Executed in 2001, Untitled is an important precursor to Fischer’s celebrated tripartite What if the Phone Rings, in which three similarly conceived female figures of varied poses parallel the mythological tableau of the Three Graces. In the present work, Fischer inaugurates his consciously coarse and awkward rendering of the female form to challenge the idealized naturalism of the classical Venus types that originated the genre. Excavating a human form by crudely carving into a Styrofoam block, Fischer’s prototypes are sent to a foundry to begin their transition into soft wax; a material that will achieve its most lustrous sheen when it has been ignited and melted once more. As a fragile, inverse parody of the lost-wax casting process used to create bronze nudes since ancient times, Untitled is roughly hewn with feet morphing into block-like pedestals that give honest indication of Fischer’s process and the medium’s inherent ephemerality.
Igniting a new model each time it is exhibited, the ultimate form that Untitled takes is governed by the flame’s consuming impact on the wax at that point in time. As minute variances in atmospheric conditions will influence the base physical interactions of materials, Untitled provides a unique record of an eternal concept, articulated through interminably changeable forms. The candle has been a long held symbol of the transience of life within the still-life vanitas tradition and here Fischer gives both corporeal form and experiential presence to this motif. The immortal status of a work of art is subversively drawn into the realm of fleeting human mortality, destabilizing the traditional function of the memento mori and privileging the concept of a lived present. Submitted to the primal element of fire – an intangible yet consummately powerful concentration of energy– the solidity of the sculptural medium is challenged by the most profound of physical process, unleashing new metaphysical capacities for the medium as its ability to communicate an image is perpetually disrupted. The heated wax alters in form, gradually softening until its viscosity thins to the density of pure fluid. Trickling down under the pull of gravity, inch by inch, the formal structure of the figure disintegrates and simultaneously re-forms in linear drips of its own medium and piled forms of abstract splendor.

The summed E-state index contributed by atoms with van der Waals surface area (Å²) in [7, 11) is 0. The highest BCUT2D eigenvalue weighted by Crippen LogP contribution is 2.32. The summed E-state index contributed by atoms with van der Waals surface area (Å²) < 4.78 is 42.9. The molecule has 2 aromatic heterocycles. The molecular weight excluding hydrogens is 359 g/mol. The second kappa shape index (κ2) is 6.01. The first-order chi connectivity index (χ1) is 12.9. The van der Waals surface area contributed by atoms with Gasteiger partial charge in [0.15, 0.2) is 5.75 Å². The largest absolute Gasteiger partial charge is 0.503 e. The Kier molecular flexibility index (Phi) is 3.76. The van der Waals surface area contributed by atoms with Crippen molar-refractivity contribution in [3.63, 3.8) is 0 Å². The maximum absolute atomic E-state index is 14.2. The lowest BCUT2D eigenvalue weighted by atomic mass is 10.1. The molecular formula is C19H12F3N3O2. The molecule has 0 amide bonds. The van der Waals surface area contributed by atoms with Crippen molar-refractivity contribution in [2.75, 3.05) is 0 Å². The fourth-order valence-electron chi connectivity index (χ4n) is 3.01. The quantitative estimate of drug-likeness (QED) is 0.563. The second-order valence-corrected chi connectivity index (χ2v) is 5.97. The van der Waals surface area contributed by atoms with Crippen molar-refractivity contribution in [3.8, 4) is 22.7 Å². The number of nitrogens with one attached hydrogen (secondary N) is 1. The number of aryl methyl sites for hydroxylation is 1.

The process mimics the primordial transition of magma, the earth’s volatile core substance, as it erupts, flows and cools to form the very structure of the world we inhabit. The myth of creation is itself embodied thematically through the evocation of the naked Eve archetype, the biblical mother of humanity depicted as a vulnerable metaphor for the folly of humanity. Yet propped up with the stiff posture of a commercial mannequin, Fischer looks away from art’s religious paradigms and classical monuments. Instead he constructs a surreally mechanized development of Tom Wesselmann’s Great American Nudes, plucked from the realm of fantasy and ushered into a bluntly desexualized yet distinctly tangible form. Morphing in an organic manner as though alive, yet ultimately moving towards its own destruction, Untitled debunks the Pygmalion myth and the male artist’s role as the divine creator that shapes the existence of his female subject. Clumsily crafted, with an amputated leg that rests haphazardly on blocks, Fischer interrogates the precarious nature of the female nude as an icon of art and presents it simply as superficial substance, malleable to the will of time.
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